Shohatee v. Jackson, 121807 FED6, 06-1808
|Party Name:||MAJED SHOHATEE, Petitioner-Appellant, v. ANDRES JACKSON, Respondent-Appellee.|
|Case Date:||December 18, 2007|
|Court:||United States Courts of Appeals, Court of Appeals for the Sixth Circuit|
NOT RECOMMENDED FOR FULL-TEXT PUBLICATION
ON APPEAL FROM THE UNITED STATES DISTRICT COURT FOR THE EASTERN DISTRICT OF MICHIGAN.
Before: MARTIN, GIBBONS, and SUTTON, Circuit Judges.
BOYCE F. MARTIN, JR., Circuit Judge.
Majed Shohatee petitioned for a writ of habeas corpus based on three grounds: (1) ineffective assistance of counsel, (2) denial of the right to be present at a critical stage of the proceeding, and (3) denial of the right to have counsel of one's own choosing. Because we cannot find that Shohatee has met the high standard of review imposed on habeas corpus appeals, we AFFIRM the district court's denial of habeas corpus relief.
Shohatee was convicted of assault with intent to commit murder and first-degree criminal sexual conduct in Michigan. The victim, Veronica Rivera, had been beaten and penetrated with a crowbar. The Michigan Court of Appeals affirmed the conviction in February 2003, and the Michigan Supreme Court denied leave to appeal. The district court denied Shohatee's habeas corpus appeal on April 26, 2006.
The facts relevant to the issues presented are as follows. On September 26, 2000, during the second day of deliberation following trial, the jury sent a note to the judge requesting transcripts of testimony. Since the transcripts were not ready, the judge allowed playback of the trial tapes instead. The playback was to be done without the presence of the judge or any counsel. Defense counsel Richard Nelson expressed concern that the jury might hear excerpted testimony and take it out of context, but the judge agreed that only the entire testimony of any witness would be played. Nelson consented to these procedures. The jury was informed that it could hear the playback and take notes, but it could not speak to anyone or deliberate during the playback, nor would the tapes be stopped at any point. The jury then requested and heard the testimony of a number of witnesses. With respect to the testimony of two of these witnesses the record does not confirm that their testimony was played. The judge did not give any instruction to the jury concerning the proper use of playback testimony.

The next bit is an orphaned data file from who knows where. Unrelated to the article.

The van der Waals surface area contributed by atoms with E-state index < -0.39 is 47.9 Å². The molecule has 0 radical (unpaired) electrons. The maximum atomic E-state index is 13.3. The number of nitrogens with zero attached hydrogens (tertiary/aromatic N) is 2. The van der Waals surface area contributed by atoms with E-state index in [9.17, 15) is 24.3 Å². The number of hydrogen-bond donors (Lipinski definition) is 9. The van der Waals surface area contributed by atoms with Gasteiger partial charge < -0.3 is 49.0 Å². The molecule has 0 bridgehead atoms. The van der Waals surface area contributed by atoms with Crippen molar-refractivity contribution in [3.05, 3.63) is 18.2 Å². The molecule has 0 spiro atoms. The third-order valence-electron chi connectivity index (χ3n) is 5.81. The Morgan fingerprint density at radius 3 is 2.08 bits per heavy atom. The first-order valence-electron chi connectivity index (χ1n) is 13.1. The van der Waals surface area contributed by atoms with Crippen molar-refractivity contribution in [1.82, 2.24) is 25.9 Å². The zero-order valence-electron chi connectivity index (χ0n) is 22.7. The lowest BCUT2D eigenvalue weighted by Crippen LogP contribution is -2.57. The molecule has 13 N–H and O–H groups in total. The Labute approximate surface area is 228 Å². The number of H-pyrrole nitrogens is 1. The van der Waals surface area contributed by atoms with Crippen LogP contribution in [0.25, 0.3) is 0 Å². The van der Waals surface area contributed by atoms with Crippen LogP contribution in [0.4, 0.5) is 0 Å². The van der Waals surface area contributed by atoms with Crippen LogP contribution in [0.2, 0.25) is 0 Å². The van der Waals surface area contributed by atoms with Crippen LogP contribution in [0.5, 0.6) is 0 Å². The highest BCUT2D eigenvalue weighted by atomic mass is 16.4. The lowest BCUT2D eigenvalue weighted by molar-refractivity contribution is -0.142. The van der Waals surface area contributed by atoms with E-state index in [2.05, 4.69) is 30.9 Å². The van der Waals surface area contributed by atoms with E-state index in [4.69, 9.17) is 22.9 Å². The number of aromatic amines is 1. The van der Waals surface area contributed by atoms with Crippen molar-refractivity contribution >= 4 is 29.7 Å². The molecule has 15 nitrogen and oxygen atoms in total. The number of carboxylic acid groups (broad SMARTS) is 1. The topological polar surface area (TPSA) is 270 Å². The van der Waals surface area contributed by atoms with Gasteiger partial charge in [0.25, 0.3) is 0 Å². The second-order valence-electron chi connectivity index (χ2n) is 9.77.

During the sentencing hearing, Shohatee, through his counsel, requested a continuance so that...
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